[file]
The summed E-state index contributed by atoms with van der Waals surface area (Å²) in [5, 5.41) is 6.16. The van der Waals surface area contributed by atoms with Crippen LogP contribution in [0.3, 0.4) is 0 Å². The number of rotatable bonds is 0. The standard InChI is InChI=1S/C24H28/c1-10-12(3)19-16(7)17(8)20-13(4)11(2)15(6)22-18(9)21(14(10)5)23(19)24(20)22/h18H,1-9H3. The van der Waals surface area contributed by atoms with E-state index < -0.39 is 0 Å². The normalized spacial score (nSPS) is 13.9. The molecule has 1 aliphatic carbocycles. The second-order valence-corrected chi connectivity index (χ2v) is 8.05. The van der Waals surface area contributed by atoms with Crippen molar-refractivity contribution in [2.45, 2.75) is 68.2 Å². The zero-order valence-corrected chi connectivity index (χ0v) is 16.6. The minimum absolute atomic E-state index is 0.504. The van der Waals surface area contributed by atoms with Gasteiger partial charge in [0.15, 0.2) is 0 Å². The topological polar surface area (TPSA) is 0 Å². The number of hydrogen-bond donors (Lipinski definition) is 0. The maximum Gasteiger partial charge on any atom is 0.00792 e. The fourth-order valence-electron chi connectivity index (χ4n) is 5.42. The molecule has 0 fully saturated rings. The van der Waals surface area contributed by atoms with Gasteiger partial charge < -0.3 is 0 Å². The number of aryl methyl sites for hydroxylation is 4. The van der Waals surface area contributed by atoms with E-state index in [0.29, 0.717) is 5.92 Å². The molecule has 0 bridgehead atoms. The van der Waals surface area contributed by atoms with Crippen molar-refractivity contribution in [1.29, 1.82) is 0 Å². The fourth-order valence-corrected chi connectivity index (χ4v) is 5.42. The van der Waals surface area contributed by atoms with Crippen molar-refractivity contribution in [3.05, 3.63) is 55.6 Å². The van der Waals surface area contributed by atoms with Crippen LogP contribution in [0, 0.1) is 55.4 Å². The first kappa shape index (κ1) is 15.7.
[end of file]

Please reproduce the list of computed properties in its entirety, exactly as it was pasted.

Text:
The summed E-state index contributed by atoms with van der Waals surface area (Å²) in [5, 5.41) is 6.16. The van der Waals surface area contributed by atoms with Crippen LogP contribution in [0.3, 0.4) is 0 Å². The number of rotatable bonds is 0. The standard InChI is InChI=1S/C24H28/c1-10-12(3)19-16(7)17(8)20-13(4)11(2)15(6)22-18(9)21(14(10)5)23(19)24(20)22/h18H,1-9H3. The van der Waals surface area contributed by atoms with E-state index < -0.39 is 0 Å². The normalized spacial score (nSPS) is 13.9. The molecule has 1 aliphatic carbocycles. The second-order valence-corrected chi connectivity index (χ2v) is 8.05. The van der Waals surface area contributed by atoms with Crippen molar-refractivity contribution in [2.45, 2.75) is 68.2 Å². The zero-order valence-corrected chi connectivity index (χ0v) is 16.6. The minimum absolute atomic E-state index is 0.504. The van der Waals surface area contributed by atoms with Gasteiger partial charge in [0.15, 0.2) is 0 Å². The topological polar surface area (TPSA) is 0 Å². The number of hydrogen-bond donors (Lipinski definition) is 0. The maximum Gasteiger partial charge on any atom is 0.00792 e. The fourth-order valence-electron chi connectivity index (χ4n) is 5.42. The molecule has 0 fully saturated rings. The van der Waals surface area contributed by atoms with Gasteiger partial charge < -0.3 is 0 Å². The number of aryl methyl sites for hydroxylation is 4. The van der Waals surface area contributed by atoms with E-state index in [0.29, 0.717) is 5.92 Å². The molecule has 0 bridgehead atoms. The van der Waals surface area contributed by atoms with Crippen molar-refractivity contribution in [1.29, 1.82) is 0 Å². The fourth-order valence-corrected chi connectivity index (χ4v) is 5.42. The van der Waals surface area contributed by atoms with Crippen molar-refractivity contribution in [3.05, 3.63) is 55.6 Å². The van der Waals surface area contributed by atoms with Crippen LogP contribution in [0, 0.1) is 55.4 Å². The first kappa shape index (κ1) is 15.7.